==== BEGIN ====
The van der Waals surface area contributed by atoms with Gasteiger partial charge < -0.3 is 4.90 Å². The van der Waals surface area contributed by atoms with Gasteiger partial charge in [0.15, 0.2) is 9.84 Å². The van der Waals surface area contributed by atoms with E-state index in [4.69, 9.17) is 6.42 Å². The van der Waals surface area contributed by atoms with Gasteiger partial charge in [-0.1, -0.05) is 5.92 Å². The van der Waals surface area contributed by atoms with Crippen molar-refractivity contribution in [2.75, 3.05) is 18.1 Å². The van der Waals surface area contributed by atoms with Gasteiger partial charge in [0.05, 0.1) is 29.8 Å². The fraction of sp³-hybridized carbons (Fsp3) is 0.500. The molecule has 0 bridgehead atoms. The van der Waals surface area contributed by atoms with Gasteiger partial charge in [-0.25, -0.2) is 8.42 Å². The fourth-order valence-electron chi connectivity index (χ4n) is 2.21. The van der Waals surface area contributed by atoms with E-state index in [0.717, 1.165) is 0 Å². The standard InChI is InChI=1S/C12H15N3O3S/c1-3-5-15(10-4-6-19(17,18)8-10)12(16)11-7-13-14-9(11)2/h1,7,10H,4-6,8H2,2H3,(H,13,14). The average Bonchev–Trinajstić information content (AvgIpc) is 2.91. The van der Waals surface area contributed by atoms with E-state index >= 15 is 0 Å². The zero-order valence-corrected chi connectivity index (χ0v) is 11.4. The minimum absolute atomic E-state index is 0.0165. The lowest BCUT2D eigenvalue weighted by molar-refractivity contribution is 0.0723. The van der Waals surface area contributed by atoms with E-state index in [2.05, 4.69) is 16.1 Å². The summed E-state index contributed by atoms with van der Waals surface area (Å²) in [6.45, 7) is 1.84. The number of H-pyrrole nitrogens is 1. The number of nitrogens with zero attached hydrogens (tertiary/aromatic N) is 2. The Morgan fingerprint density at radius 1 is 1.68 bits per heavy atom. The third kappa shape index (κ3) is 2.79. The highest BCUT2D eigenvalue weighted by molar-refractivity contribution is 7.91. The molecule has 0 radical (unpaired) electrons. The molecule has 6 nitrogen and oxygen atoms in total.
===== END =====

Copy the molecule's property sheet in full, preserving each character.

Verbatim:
The van der Waals surface area contributed by atoms with Gasteiger partial charge < -0.3 is 4.90 Å². The van der Waals surface area contributed by atoms with Gasteiger partial charge in [0.15, 0.2) is 9.84 Å². The van der Waals surface area contributed by atoms with E-state index in [4.69, 9.17) is 6.42 Å². The van der Waals surface area contributed by atoms with Gasteiger partial charge in [-0.1, -0.05) is 5.92 Å². The van der Waals surface area contributed by atoms with Crippen molar-refractivity contribution in [2.75, 3.05) is 18.1 Å². The van der Waals surface area contributed by atoms with Gasteiger partial charge in [0.05, 0.1) is 29.8 Å². The fraction of sp³-hybridized carbons (Fsp3) is 0.500. The molecule has 0 bridgehead atoms. The van der Waals surface area contributed by atoms with Gasteiger partial charge in [-0.25, -0.2) is 8.42 Å². The fourth-order valence-electron chi connectivity index (χ4n) is 2.21. The van der Waals surface area contributed by atoms with E-state index in [0.717, 1.165) is 0 Å². The standard InChI is InChI=1S/C12H15N3O3S/c1-3-5-15(10-4-6-19(17,18)8-10)12(16)11-7-13-14-9(11)2/h1,7,10H,4-6,8H2,2H3,(H,13,14). The average Bonchev–Trinajstić information content (AvgIpc) is 2.91. The van der Waals surface area contributed by atoms with E-state index >= 15 is 0 Å². The zero-order valence-corrected chi connectivity index (χ0v) is 11.4. The minimum absolute atomic E-state index is 0.0165. The lowest BCUT2D eigenvalue weighted by molar-refractivity contribution is 0.0723. The van der Waals surface area contributed by atoms with E-state index in [2.05, 4.69) is 16.1 Å². The summed E-state index contributed by atoms with van der Waals surface area (Å²) in [6.45, 7) is 1.84. The number of H-pyrrole nitrogens is 1. The number of nitrogens with zero attached hydrogens (tertiary/aromatic N) is 2. The Morgan fingerprint density at radius 1 is 1.68 bits per heavy atom. The third kappa shape index (κ3) is 2.79. The highest BCUT2D eigenvalue weighted by molar-refractivity contribution is 7.91. The molecule has 0 radical (unpaired) electrons. The molecule has 6 nitrogen and oxygen atoms in total.